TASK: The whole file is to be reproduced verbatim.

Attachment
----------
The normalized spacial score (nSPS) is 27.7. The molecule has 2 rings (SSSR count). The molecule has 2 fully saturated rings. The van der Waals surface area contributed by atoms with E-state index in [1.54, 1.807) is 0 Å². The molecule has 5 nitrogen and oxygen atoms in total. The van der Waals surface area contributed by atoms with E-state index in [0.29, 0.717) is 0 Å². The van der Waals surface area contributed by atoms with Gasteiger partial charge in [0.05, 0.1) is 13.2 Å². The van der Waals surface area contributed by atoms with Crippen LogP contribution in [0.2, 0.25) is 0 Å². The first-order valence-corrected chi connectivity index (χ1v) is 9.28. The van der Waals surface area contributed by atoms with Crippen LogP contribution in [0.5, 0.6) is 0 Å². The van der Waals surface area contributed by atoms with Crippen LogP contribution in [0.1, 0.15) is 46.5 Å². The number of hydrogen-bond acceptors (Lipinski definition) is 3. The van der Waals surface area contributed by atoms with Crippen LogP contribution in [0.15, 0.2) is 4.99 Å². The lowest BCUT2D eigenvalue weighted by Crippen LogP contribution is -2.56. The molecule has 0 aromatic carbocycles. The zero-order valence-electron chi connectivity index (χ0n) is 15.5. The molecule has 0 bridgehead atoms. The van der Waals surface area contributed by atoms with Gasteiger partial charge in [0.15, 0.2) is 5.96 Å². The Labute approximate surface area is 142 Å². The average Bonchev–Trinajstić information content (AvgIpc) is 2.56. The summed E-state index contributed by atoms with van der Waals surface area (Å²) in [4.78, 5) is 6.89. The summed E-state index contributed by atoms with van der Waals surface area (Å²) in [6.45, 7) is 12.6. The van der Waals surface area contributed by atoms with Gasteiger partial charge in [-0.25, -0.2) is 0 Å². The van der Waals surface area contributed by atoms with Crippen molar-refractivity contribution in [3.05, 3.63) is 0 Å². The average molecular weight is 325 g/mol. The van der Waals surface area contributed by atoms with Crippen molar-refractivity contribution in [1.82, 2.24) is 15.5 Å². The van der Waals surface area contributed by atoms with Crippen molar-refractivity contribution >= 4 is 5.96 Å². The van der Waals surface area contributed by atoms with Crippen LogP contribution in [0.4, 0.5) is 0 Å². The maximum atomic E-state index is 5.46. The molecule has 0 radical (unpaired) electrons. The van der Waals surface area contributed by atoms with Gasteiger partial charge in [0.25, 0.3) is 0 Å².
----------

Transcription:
The normalized spacial score (nSPS) is 27.7. The molecule has 2 rings (SSSR count). The molecule has 2 fully saturated rings. The van der Waals surface area contributed by atoms with E-state index in [1.54, 1.807) is 0 Å². The molecule has 5 nitrogen and oxygen atoms in total. The van der Waals surface area contributed by atoms with E-state index in [0.29, 0.717) is 0 Å². The van der Waals surface area contributed by atoms with Gasteiger partial charge in [0.05, 0.1) is 13.2 Å². The van der Waals surface area contributed by atoms with Crippen LogP contribution in [0.2, 0.25) is 0 Å². The first-order valence-corrected chi connectivity index (χ1v) is 9.28. The van der Waals surface area contributed by atoms with Crippen LogP contribution in [0.5, 0.6) is 0 Å². The van der Waals surface area contributed by atoms with Crippen LogP contribution in [0.1, 0.15) is 46.5 Å². The number of hydrogen-bond acceptors (Lipinski definition) is 3. The van der Waals surface area contributed by atoms with Crippen LogP contribution in [0.15, 0.2) is 4.99 Å². The lowest BCUT2D eigenvalue weighted by Crippen LogP contribution is -2.56. The molecule has 0 aromatic carbocycles. The zero-order valence-electron chi connectivity index (χ0n) is 15.5. The molecule has 0 bridgehead atoms. The van der Waals surface area contributed by atoms with Gasteiger partial charge in [0.15, 0.2) is 5.96 Å². The Labute approximate surface area is 142 Å². The average Bonchev–Trinajstić information content (AvgIpc) is 2.56. The summed E-state index contributed by atoms with van der Waals surface area (Å²) in [4.78, 5) is 6.89. The summed E-state index contributed by atoms with van der Waals surface area (Å²) in [6.45, 7) is 12.6. The van der Waals surface area contributed by atoms with Gasteiger partial charge in [-0.25, -0.2) is 0 Å². The van der Waals surface area contributed by atoms with Crippen molar-refractivity contribution in [3.05, 3.63) is 0 Å². The average molecular weight is 325 g/mol. The van der Waals surface area contributed by atoms with Crippen molar-refractivity contribution in [1.82, 2.24) is 15.5 Å². The van der Waals surface area contributed by atoms with Crippen molar-refractivity contribution >= 4 is 5.96 Å². The van der Waals surface area contributed by atoms with Crippen LogP contribution in [0.4, 0.5) is 0 Å². The maximum atomic E-state index is 5.46. The molecule has 0 radical (unpaired) electrons. The van der Waals surface area contributed by atoms with Gasteiger partial charge in [0.25, 0.3) is 0 Å².